The Atlantic looks at the bigoted origins of gun control

AP Photo/Jae C. Hong

No one clicks on a link to The Atlantic expecting to see anything pro-gun. There’s a reason for that, of course.

And today, I’m not going to be talking about any kind of exception.


You see, The Atlantic loves gun control. The vast majority of its writers, if not all, like gun control. They want to see anti-gun regulations proliferate.

Yet after Bruen, that seems less likely. After all, the text and history standard laid out in that decision makes it harder to justify anti-gun regulations.

Though, in fairness, The Atlantic gives it the old college try. Yet in doing so, they present some incredibly problematic behavior as perfectly acceptable.

In the summer of 1619, the leaders of the fledgling Jamestown colony came together as the first general assembly to enact “just Laws for the happy guiding and governing of the people there inhabiting.” Consisting of the governor, Sir George Yeardley; his four councillors; and 22 elected “burgesses,” or representatives, the group approved more than 30 measures. Among them was the nation’s first gun law:
That no man do sell or give any Indians any piece, shot, or powder, or any other arms offensive or defensive, upon pain of being held a traitor to the colony and of being hanged as soon as the fact is proved, without all redemption.
After that early example of gun control came many more laws placing restrictions on the ownership and use of firearms. If guns have always been part of American society, so have gun laws.
This fact might come as a surprise to some gun-rights advocates, who seem to believe that America’s past was one of unregulated gun ownership. That view received a big assist in 2022, when the Supreme Court declared in New York State Rifle & Pistol Association Inc. v. Bruen that the constitutionality of modern gun laws depends on whether they are “consistent with this Nation’s historical tradition of firearm regulation.” In other words, the constitutional standard for any modern gun law boils down to whether you can find a good precedent for it back in the 1700s or 1800s.
The advocates’ assumption is that such precedents are few and far between, but thanks to the work of researchers and the digitization of archival material, thousands of old gun laws, of every imaginable variety, are now available for reference. Far from being exceptional in American history, gun-control regulations are the default. If Bruen was designed to nullify the constitutional basis for many gun laws, it ought to fail.

That’s a pretty bold assertion. It’s just too bad that they’re not looking at some of those laws all that critically.

What do I mean? I mean that the vast majority of these regulations weren’t so much about controlling guns as disarming segments of the population due to bigotry.

In fact, The Atlantic even touches on this:

Because of the constant conflict between Indigenous people and European settlers in the early colonial period, virtually every colony enacted laws similar to Jamestown’s to keep firearms out of the hands of “hostiles,” ineffective as the laws generally were. Over the two centuries that followed, and up to the Civil War, the pervasive fear of enslaved persons’ rebellion prompted many colonies and, later, states to enact laws to prevent their obtaining guns. Gun regulations in the antebellum period, however, were not all about bans: At least 11 states enacted licensing laws that allowed—usually under some form of supervision—enslaved people and free Black people to carry weapons.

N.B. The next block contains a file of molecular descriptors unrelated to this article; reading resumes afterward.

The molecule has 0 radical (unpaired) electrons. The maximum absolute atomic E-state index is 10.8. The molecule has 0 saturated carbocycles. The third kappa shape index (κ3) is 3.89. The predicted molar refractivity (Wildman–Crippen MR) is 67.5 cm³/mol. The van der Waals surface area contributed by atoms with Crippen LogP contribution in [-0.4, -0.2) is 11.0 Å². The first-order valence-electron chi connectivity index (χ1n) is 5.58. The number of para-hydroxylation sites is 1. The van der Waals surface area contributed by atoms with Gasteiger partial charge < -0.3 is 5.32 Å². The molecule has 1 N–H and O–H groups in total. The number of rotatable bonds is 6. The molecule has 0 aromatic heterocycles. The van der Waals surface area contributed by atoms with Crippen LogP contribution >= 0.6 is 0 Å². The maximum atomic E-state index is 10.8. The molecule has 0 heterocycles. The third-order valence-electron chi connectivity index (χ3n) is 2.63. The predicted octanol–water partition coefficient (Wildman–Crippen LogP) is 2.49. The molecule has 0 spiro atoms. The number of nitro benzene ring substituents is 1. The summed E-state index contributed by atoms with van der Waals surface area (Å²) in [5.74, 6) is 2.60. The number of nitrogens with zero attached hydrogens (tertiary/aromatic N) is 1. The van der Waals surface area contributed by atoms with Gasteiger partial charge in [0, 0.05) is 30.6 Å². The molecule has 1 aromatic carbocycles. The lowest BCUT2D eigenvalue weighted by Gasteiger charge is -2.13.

Throughout this long period in the history of the republic, up until the beginning of the 20th century, gun laws placed conditions or restrictions on weapons access for a wide variety of citizens—in particular, indentured servants, vagrants, non-Protestants, those who refused to swear an oath of loyalty to the government, felons, foreigners, minors, and those under the influence of alcohol. Numerous laws regulated hunting practices, as well as firearms’ carry, use, storage, and transportation; regulated the manufacture, inspection, storage, and sale of firearms; imposed gun licensing; and restricted dangerous or unusual weapons.


In other words, anyone who wasn’t part of the majority was disarmed by law. Only a few of these were exceptions, such as disarming felons and restrictions against those intoxicated from using firearms.

What strikes me as odd about this, though, is that The Atlantic is full of people who gleefully watched Confederate memorials toppled and anything named after someone with even a hint of racism be renamed, all because of the problematic ties to the sins of the past, while seemingly celebrating other bigoted laws.

In fact, contrary to what The Atlantic may think, most gun rights advocates are well aware of these early gun control laws. We know the origins of gun control and know this wasn’t a modern invention.

Yet the bigoted nature of most of these laws represents a problem in and of itself. It also illustrates that gun control has never been about guns, but about people.

In a way, nothing has changed.

Today, gun control is more about disarming people Democrats don’t like, namely people like you and me. Sure, there are Democrats who own guns. There are even some that outright oppose gun control. Yet for the most part, those who keep and bear arms are conservatives and libertarians, people opposed to much of the progressive agenda.

After all, if it was really about reducing crime, why focus so much on lawful gun owners?

Then we have the fact that the people who actually represent a problem, namely the criminals, are given a pass by Democrats and allowed right back on the streets.


Of course, The Atlantic doesn’t get into that.

Instead, they now present past bigotry as a good thing, all because it’s convenient to their current goals. Pretty pathetic, if you ask me.

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